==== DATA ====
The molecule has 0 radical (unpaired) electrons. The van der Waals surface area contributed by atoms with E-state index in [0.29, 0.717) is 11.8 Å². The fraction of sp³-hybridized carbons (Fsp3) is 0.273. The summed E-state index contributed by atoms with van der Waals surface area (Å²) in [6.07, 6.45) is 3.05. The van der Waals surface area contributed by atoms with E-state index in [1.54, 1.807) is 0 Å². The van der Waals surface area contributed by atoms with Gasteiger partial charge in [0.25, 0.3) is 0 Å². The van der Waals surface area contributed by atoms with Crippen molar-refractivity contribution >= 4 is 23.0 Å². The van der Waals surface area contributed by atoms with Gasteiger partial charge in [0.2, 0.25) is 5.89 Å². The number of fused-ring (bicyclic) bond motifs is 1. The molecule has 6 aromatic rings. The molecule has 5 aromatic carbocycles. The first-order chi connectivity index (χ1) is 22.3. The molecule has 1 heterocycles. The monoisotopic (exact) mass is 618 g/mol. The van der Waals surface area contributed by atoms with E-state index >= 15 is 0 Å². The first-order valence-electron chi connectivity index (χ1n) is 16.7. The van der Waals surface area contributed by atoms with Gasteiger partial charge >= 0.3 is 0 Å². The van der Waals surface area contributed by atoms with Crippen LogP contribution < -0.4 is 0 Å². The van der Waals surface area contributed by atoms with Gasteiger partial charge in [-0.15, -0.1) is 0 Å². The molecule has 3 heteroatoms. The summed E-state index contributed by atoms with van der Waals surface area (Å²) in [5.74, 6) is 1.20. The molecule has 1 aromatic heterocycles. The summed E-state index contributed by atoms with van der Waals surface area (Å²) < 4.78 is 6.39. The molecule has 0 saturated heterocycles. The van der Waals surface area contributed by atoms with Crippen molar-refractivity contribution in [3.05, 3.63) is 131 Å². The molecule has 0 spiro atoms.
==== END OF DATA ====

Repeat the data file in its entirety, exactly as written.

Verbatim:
The molecule has 0 radical (unpaired) electrons. The van der Waals surface area contributed by atoms with E-state index in [0.29, 0.717) is 11.8 Å². The fraction of sp³-hybridized carbons (Fsp3) is 0.273. The summed E-state index contributed by atoms with van der Waals surface area (Å²) in [6.07, 6.45) is 3.05. The van der Waals surface area contributed by atoms with E-state index in [1.54, 1.807) is 0 Å². The van der Waals surface area contributed by atoms with Gasteiger partial charge in [0.25, 0.3) is 0 Å². The van der Waals surface area contributed by atoms with Crippen molar-refractivity contribution >= 4 is 23.0 Å². The van der Waals surface area contributed by atoms with Gasteiger partial charge in [0.2, 0.25) is 5.89 Å². The number of fused-ring (bicyclic) bond motifs is 1. The molecule has 6 aromatic rings. The molecule has 5 aromatic carbocycles. The first-order chi connectivity index (χ1) is 22.3. The molecule has 1 heterocycles. The monoisotopic (exact) mass is 618 g/mol. The van der Waals surface area contributed by atoms with E-state index >= 15 is 0 Å². The first-order valence-electron chi connectivity index (χ1n) is 16.7. The van der Waals surface area contributed by atoms with Gasteiger partial charge >= 0.3 is 0 Å². The van der Waals surface area contributed by atoms with Crippen LogP contribution < -0.4 is 0 Å². The van der Waals surface area contributed by atoms with Gasteiger partial charge in [-0.15, -0.1) is 0 Å². The molecule has 3 heteroatoms. The summed E-state index contributed by atoms with van der Waals surface area (Å²) in [5.74, 6) is 1.20. The molecule has 1 aromatic heterocycles. The summed E-state index contributed by atoms with van der Waals surface area (Å²) < 4.78 is 6.39. The molecule has 0 saturated heterocycles. The van der Waals surface area contributed by atoms with Crippen molar-refractivity contribution in [3.05, 3.63) is 131 Å². The molecule has 0 spiro atoms.